A children's tour sits together in a museum.
Photo: Carey Shaw

Art equals limitless possibilities for Program Guide

Brenda Feist

Job title and department
Program Guide

Describe the work you do
I lead public, corporate, and school tours for all ages, and design and facilitate artmaking activities and programming in conjunction with Remai Modern exhibitions.

What attracted you to work at Remai Modern?
Everything attracted me to work here. From the architecture, the space and light, to the people involved to the philosophy and direction of the leadership. It’s an opportunity to be a part of something so well thought-out and open to evolving.

What is your favourite thing about working here?
There is no favourite thing. They all work together. 1. The people I meet and talk to 2. The people I work with 3. The art itself. 4. The opportunity to work in a space that is constantly changing while asking hard questions, giving comfort, and validating things that are sometimes hard for people to articulate. I also love the diversity of artists and viewer and art, whether that be age, gender, race, geography, etc.

What is a recent project you’re excited about?
Art camps. I love them. I love the possibilities inherent in immersing kids in artmaking and viewing for a week. I love the interactions, the laughs, the profound comments, and the art itself. It’s pure, it’s honest, it’s unafraid.

What I love about art is that it never stands still. It’s always moving, completely rearranged by each viewer that stands before it, according to their filter/experiences/histories.

Share a memory of a time where you felt proud to work at Remai Modern.
Again, way too many memories of swelling with pride. I feel it almost everyday. Every time someone has an experience of the gallery or the art and feels compelled to tell me about it, I am honoured to be part of those conversations, revelations, epiphanies. A favourite memory I have, though, is of doing a public tour when an older couple from Hungary, turned the corner and gasped seeing Fred Mendel [founder of Remai Modern’s predecessor the Mendel Art Gallery] and his horses/horse trainer (Alag by Ignac Konrad) and recognizing the man on the horse in the centre as the Regent of Hungary at the time. They gave me a complete history of Hungary between the world wars and it forever altered my experience of that painting. I’d seen the work 100 time before and always thought it seemed to be about a man and his wealth. Now it was full of new questions. Mendel was Jewish, the Regent was placed when the King was exiled. The conversation revealed all these new layers. I am crazy about those shifts in the way we can open up or have an artwork opened up right before our eyes.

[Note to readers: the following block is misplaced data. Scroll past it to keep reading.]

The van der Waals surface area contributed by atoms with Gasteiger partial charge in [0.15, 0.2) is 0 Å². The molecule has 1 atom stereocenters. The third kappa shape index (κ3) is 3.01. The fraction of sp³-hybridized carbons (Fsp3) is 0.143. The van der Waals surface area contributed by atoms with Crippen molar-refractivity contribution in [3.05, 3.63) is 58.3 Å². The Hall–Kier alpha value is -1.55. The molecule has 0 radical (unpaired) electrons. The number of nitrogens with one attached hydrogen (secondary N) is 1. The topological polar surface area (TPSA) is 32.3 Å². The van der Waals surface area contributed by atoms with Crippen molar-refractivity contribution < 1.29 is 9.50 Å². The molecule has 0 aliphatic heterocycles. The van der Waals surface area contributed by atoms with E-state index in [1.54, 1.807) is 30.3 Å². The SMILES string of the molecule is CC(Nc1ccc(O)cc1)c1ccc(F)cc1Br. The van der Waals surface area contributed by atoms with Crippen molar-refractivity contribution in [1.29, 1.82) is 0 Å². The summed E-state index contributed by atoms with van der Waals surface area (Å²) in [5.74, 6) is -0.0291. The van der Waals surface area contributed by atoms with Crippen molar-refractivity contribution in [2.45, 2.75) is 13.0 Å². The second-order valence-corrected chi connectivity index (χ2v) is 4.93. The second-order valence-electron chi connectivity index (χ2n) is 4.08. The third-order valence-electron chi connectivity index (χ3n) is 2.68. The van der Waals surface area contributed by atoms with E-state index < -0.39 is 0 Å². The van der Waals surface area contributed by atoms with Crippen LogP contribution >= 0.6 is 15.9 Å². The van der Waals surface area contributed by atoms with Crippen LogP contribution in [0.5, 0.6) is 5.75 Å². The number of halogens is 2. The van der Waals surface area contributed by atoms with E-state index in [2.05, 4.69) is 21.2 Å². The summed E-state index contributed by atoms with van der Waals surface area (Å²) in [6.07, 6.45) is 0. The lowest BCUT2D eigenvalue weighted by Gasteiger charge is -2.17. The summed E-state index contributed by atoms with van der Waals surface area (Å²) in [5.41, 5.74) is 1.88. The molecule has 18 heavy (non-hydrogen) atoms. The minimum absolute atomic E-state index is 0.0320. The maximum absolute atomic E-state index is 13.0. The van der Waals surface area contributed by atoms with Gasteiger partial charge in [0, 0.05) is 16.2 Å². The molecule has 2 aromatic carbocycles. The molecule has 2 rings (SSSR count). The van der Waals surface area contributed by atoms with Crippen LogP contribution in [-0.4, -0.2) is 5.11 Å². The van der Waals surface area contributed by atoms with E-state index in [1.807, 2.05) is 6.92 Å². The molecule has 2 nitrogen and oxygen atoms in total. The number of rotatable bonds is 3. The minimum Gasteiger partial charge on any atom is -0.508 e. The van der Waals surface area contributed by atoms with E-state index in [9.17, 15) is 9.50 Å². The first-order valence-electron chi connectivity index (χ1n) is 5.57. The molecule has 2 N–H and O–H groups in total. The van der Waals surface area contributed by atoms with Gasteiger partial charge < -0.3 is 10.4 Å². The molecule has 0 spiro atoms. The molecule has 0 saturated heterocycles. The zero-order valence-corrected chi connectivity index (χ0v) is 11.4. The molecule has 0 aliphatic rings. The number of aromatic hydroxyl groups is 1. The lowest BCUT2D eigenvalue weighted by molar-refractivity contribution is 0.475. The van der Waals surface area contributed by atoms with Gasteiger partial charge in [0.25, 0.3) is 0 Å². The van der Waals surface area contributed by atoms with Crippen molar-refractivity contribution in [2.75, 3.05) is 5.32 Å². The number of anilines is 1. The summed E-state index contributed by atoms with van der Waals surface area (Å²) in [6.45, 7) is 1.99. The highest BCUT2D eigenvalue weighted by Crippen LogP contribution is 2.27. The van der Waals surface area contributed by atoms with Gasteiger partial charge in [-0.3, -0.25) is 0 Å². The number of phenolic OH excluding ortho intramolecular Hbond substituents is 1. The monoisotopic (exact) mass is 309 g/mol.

An arts educator stands behind a table demonstrating an activity to a class of students
Photo: Carey Shaw
A Remai Modern program guide leads a tour of highschool students through Rebecca Belmore's exhibition at Remai Modern
Rebecca Belmore, Facing the Monumental, Installation view, Remai Modern, 2019. Photo Carey Shaw

What do you love about art?
What I love about art is that it never stands still. It’s always moving, completely rearranged by each viewer that stands before it, according to their filter/experiences/histories. People walk through a gallery and see a work of art and think they’re done but they don’t realize that same work moves differently under every viewer’s eye.

Why should people visit art museums?
To be changed, transformed, expanded by another point of view. To be presented with the opportunity to understand another’s experience or an old idea in a new way; and to recognize, given half a chance, that their filter is not the entire world, but just a fragment of the kaleidoscope. Art, itself, is healing. Shaped and formed by an artist’s hands and lens and spirit, hard things can be taken in/digested more easily. If it’s alluring enough, we will spend time with ideas we may reject any other way.

A Remai Modern program guide assists two students with a linocut print activity
Photo: Carey Shaw

Look for Brenda during your next visit on a public tour or in the Cameco Learning Studio. Feel free to ask her questions or strike up a conversation about art.